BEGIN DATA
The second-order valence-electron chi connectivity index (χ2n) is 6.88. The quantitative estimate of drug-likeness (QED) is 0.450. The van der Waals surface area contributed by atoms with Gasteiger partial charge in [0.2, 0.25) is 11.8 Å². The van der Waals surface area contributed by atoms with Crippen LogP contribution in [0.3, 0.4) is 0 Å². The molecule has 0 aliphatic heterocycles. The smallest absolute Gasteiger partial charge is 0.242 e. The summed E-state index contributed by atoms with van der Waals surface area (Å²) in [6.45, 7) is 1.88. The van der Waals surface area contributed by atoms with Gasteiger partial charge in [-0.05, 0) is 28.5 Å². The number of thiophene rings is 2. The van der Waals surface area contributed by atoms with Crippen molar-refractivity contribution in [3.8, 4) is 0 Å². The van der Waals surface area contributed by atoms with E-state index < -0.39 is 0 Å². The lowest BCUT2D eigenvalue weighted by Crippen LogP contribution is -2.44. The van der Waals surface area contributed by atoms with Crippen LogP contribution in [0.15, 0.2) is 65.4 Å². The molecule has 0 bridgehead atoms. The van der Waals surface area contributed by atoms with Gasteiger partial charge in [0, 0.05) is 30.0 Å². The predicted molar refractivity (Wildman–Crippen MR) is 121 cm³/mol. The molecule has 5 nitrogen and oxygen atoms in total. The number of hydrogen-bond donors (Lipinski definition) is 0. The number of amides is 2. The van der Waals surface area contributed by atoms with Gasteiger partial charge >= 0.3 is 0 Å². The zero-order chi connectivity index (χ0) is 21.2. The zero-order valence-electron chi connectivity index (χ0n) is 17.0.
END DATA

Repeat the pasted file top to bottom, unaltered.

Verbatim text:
The second-order valence-electron chi connectivity index (χ2n) is 6.88. The quantitative estimate of drug-likeness (QED) is 0.450. The van der Waals surface area contributed by atoms with Gasteiger partial charge in [0.2, 0.25) is 11.8 Å². The van der Waals surface area contributed by atoms with Crippen LogP contribution in [0.3, 0.4) is 0 Å². The molecule has 0 aliphatic heterocycles. The smallest absolute Gasteiger partial charge is 0.242 e. The summed E-state index contributed by atoms with van der Waals surface area (Å²) in [6.45, 7) is 1.88. The van der Waals surface area contributed by atoms with Gasteiger partial charge in [-0.05, 0) is 28.5 Å². The number of thiophene rings is 2. The van der Waals surface area contributed by atoms with Crippen molar-refractivity contribution in [3.8, 4) is 0 Å². The van der Waals surface area contributed by atoms with E-state index < -0.39 is 0 Å². The lowest BCUT2D eigenvalue weighted by Crippen LogP contribution is -2.44. The van der Waals surface area contributed by atoms with Crippen LogP contribution in [0.15, 0.2) is 65.4 Å². The molecule has 0 bridgehead atoms. The van der Waals surface area contributed by atoms with Gasteiger partial charge in [0, 0.05) is 30.0 Å². The predicted molar refractivity (Wildman–Crippen MR) is 121 cm³/mol. The molecule has 5 nitrogen and oxygen atoms in total. The number of hydrogen-bond donors (Lipinski definition) is 0. The number of amides is 2. The van der Waals surface area contributed by atoms with Gasteiger partial charge >= 0.3 is 0 Å². The zero-order chi connectivity index (χ0) is 21.2. The zero-order valence-electron chi connectivity index (χ0n) is 17.0.